After 19 years of natural gas production from the waters off the Canadian Maritime provinces, ExxonMobil, operator of the Sable Offshore Energy Project (SOEP), shut down production there, effective January 1, 2019. The closure further limits gas supply options for the already supply-constrained Maritimes and New England regions. Will the shutdown put even more stress on the already overtaxed gas pipeline system in New England? And will it spur increased flows of Western Canadian gas into northern New England and Canada’s Maritime provinces? Today, we continue our series examining the potential impacts of SOEP’s demise on New England gas markets.
In Part 1 of this series, we reviewed the shutdown of SOEP on New Year’s Day 2019. Originally intended as a stepping stone to a much larger offshore gas supply presence, SOEP and its little brother, Deep Panuke, eventually went into terminal decline, and with no further commercial discoveries of natural gas reserves in the region, water encroachment, economics and declines sealed their fates.
Although SOEP was producing just 60 MMcf/d of natural gas in its final month of production (December 2018), the end of this supply has two major implications. The first is that the provinces of Nova Scotia and New Brunswick, which were already fairly isolated in terms of gas supply, now only have two remaining supply options: piped imports from the U.S. via the Maritimes & Northeast Pipeline (MNP; green line in Figure 1) and LNG imports from the Repsol-operated Canaport LNG import terminal in New Brunswick (light-blue diamond). The second implication is that New England, which itself lacks sufficient pipeline connectivity, will increasingly be competing with Eastern Canada for supply, particularly in the winter months, when demand is highest.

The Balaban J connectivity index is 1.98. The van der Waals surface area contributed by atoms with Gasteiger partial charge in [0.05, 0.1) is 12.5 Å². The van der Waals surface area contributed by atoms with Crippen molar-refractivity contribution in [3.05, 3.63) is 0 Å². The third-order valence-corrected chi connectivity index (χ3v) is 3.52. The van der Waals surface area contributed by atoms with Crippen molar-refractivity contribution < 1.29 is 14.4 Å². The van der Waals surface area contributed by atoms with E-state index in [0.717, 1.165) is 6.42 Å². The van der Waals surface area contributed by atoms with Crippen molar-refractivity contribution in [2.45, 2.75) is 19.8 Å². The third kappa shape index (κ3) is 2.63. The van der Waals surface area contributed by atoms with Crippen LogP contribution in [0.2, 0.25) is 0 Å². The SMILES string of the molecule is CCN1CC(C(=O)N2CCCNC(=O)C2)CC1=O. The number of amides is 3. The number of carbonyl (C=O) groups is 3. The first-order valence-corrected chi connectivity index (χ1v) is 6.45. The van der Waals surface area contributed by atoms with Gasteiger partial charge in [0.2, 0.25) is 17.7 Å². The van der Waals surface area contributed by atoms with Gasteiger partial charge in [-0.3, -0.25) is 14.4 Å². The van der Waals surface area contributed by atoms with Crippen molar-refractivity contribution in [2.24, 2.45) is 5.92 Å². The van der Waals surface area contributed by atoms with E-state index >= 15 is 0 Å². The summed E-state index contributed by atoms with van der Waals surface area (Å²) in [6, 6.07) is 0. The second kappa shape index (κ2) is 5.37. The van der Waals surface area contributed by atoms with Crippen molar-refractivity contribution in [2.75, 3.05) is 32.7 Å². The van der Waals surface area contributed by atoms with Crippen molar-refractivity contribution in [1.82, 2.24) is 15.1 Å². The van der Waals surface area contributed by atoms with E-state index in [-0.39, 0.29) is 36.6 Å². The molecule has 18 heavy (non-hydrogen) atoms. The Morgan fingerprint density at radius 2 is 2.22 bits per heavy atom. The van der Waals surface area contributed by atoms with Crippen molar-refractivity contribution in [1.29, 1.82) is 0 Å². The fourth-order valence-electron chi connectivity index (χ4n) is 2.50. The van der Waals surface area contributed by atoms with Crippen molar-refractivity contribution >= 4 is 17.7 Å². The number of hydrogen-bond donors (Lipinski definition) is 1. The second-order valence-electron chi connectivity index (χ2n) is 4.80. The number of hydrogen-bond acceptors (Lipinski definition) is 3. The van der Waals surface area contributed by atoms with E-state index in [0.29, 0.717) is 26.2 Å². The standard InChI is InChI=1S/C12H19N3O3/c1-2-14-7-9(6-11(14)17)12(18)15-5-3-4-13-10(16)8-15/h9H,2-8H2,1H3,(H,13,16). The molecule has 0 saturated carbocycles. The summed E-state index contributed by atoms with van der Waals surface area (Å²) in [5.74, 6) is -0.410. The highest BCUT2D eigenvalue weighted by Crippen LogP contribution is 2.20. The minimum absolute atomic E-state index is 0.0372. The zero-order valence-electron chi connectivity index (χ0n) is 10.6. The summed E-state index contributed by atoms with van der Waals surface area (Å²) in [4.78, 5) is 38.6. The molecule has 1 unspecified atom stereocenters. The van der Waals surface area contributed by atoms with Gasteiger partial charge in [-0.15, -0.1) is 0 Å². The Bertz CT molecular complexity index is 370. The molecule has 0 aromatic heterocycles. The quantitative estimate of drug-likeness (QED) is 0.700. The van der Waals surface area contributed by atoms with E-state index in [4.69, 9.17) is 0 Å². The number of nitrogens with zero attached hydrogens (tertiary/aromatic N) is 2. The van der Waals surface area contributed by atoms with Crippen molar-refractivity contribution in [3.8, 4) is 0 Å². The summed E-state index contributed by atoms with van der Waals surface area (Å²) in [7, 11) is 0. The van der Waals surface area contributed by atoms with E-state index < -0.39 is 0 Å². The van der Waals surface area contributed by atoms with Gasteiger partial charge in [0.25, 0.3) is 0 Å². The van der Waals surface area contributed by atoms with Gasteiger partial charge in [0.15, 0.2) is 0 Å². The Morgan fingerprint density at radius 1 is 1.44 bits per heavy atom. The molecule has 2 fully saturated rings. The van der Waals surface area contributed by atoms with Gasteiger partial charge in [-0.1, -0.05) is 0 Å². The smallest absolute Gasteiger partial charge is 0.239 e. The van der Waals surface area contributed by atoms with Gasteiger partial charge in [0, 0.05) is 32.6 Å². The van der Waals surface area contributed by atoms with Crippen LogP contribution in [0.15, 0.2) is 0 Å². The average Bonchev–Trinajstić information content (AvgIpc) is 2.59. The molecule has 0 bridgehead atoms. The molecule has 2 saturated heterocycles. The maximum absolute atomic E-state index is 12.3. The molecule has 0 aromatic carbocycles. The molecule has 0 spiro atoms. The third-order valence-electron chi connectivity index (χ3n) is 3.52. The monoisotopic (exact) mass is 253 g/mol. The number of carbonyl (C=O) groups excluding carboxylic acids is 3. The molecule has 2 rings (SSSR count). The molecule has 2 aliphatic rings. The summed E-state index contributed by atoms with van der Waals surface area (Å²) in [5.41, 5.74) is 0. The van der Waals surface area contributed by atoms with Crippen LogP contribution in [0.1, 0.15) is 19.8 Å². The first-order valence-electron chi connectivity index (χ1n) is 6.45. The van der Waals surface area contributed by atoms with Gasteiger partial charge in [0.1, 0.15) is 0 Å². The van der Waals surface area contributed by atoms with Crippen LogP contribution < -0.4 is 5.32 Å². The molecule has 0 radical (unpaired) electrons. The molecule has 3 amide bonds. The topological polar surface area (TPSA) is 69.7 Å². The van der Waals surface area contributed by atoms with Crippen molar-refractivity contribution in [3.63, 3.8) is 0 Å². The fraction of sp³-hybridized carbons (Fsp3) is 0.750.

New England already had been sending some gas north across the border in recent years. As we discussed last time, the end of SOEP production has resulted in even more gas making its way northward on MNP into the Maritimes, creating another squeeze on gas supplies for an already pipeline-constrained New England market. Before we get to that though, it’s worth reviewing the gas infrastructure that supplies the two regions, as shown in the Figure 1 map.
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